This article originally appeared in EContent Magazine on August 13, 2018.
Earlier this year, the European Union’s (EU) General Data Protection Regulation (GDPR) went into effect, and it ripples far beyond the borders of Europe. Although the U.S. has traditionally had a much looser culture of privacy regulation than Europe, the protections afforded its European counterparts through the GDPR might be welcome to many American consumers right about now.
“GDPR is a benefit because it forces content creators and advertisers to behave in a manner that benefits the consumers,” says Calic. “You’ll work harder, but you’ll have more loyal, engaged customers as a result.”
The new regulation—designed to ensure digital privacy and data minimization for European consumers—rolled out during the same spring that Facebook CEO Mark Zuckerberg testified to Congress about his company’s mishandling of personal data. It’s also a year when clear evidence pointed to Russian bots leveraging ill-gotten personal information for nefarious purposes during the 2016 U.S. presidential election.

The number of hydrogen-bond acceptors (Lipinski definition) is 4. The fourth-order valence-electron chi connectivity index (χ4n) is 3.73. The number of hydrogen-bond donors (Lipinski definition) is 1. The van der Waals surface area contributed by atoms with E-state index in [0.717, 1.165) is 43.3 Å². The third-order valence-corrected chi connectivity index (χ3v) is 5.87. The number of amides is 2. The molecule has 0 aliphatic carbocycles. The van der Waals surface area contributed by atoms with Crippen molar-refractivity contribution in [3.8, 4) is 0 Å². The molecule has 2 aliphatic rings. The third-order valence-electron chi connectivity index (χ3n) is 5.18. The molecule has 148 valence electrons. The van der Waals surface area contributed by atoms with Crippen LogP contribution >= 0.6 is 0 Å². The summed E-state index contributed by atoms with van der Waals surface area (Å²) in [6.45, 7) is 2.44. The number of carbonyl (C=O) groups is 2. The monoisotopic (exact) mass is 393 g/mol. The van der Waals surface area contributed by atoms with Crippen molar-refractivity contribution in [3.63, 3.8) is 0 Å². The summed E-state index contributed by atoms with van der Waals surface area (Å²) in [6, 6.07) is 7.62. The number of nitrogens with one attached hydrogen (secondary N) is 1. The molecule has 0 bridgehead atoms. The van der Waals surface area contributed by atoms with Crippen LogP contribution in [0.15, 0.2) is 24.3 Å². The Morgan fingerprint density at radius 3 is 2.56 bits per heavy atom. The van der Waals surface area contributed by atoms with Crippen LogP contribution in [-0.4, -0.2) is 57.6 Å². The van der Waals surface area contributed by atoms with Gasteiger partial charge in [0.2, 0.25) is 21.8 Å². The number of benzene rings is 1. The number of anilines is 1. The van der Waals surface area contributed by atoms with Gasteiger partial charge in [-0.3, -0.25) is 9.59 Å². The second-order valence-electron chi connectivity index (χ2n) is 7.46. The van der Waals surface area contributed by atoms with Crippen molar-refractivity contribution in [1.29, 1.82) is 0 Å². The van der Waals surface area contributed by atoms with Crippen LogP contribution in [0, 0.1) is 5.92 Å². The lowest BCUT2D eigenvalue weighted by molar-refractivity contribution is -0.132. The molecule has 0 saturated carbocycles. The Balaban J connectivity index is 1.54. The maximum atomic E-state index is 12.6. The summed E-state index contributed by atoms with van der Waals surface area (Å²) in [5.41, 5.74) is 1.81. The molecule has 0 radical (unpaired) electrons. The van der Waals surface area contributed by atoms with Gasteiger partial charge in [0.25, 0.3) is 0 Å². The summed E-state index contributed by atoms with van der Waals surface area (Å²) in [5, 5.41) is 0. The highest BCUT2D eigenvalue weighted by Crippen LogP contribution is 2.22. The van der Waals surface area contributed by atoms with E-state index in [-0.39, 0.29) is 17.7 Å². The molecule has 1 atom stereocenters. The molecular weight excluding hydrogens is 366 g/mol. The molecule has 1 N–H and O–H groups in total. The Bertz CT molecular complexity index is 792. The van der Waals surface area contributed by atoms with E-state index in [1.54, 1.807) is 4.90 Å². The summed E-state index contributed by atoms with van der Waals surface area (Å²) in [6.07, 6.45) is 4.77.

And although abiding by the GDPR certainly places digital-centric organizations under pressure to wrangle, document, and manage their data flow with transparency and precision, it also makes the penalties for not doing so prohibitively expensive. And GDPR contains a valuable, and timely, kernel of opportunity. Rahel Anne Bailie, chief knowledge officer for Scroll, which provides content designers and content strategists for digital projects, characterizes it this way: “GDPR represents a chance to take the ocean of data and make it into a lake or make the lake into a pond.”
For content creators who leverage the regulatory requirements of the GDPR to refine their customer data-gathering processes and create—or rebuild—trust that such data will be used only to the customer’s benefit, the byproduct should be more satisfied, more trusting, and more engaged customers. And that’s a worthy goal on either side of the Atlantic.
Recap of the GDPR